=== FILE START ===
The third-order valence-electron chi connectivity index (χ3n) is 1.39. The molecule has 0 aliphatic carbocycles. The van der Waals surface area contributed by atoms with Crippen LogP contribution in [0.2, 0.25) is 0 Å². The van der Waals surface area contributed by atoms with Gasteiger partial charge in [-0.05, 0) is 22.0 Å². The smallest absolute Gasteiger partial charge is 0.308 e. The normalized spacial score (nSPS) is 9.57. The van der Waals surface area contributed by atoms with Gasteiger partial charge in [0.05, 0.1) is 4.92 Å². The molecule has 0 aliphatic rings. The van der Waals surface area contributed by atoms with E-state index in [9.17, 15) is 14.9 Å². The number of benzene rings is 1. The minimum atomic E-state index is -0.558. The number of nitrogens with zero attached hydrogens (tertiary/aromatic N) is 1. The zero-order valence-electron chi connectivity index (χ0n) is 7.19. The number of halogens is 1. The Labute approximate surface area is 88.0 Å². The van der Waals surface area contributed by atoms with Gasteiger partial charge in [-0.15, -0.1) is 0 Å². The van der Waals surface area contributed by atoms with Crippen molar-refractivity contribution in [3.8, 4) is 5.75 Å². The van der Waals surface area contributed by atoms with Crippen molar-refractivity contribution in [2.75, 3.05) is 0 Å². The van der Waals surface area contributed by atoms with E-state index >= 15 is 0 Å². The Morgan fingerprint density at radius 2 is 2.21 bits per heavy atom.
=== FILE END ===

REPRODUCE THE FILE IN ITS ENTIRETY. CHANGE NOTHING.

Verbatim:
The third-order valence-electron chi connectivity index (χ3n) is 1.39. The molecule has 0 aliphatic carbocycles. The van der Waals surface area contributed by atoms with Crippen LogP contribution in [0.2, 0.25) is 0 Å². The van der Waals surface area contributed by atoms with Gasteiger partial charge in [-0.05, 0) is 22.0 Å². The smallest absolute Gasteiger partial charge is 0.308 e. The normalized spacial score (nSPS) is 9.57. The van der Waals surface area contributed by atoms with Gasteiger partial charge in [0.05, 0.1) is 4.92 Å². The molecule has 0 aliphatic rings. The van der Waals surface area contributed by atoms with E-state index in [9.17, 15) is 14.9 Å². The number of benzene rings is 1. The minimum atomic E-state index is -0.558. The number of nitrogens with zero attached hydrogens (tertiary/aromatic N) is 1. The zero-order valence-electron chi connectivity index (χ0n) is 7.19. The number of halogens is 1. The Labute approximate surface area is 88.0 Å². The van der Waals surface area contributed by atoms with Gasteiger partial charge in [-0.15, -0.1) is 0 Å². The van der Waals surface area contributed by atoms with Crippen molar-refractivity contribution in [3.8, 4) is 5.75 Å². The van der Waals surface area contributed by atoms with Crippen molar-refractivity contribution in [2.75, 3.05) is 0 Å². The van der Waals surface area contributed by atoms with E-state index >= 15 is 0 Å². The Morgan fingerprint density at radius 2 is 2.21 bits per heavy atom.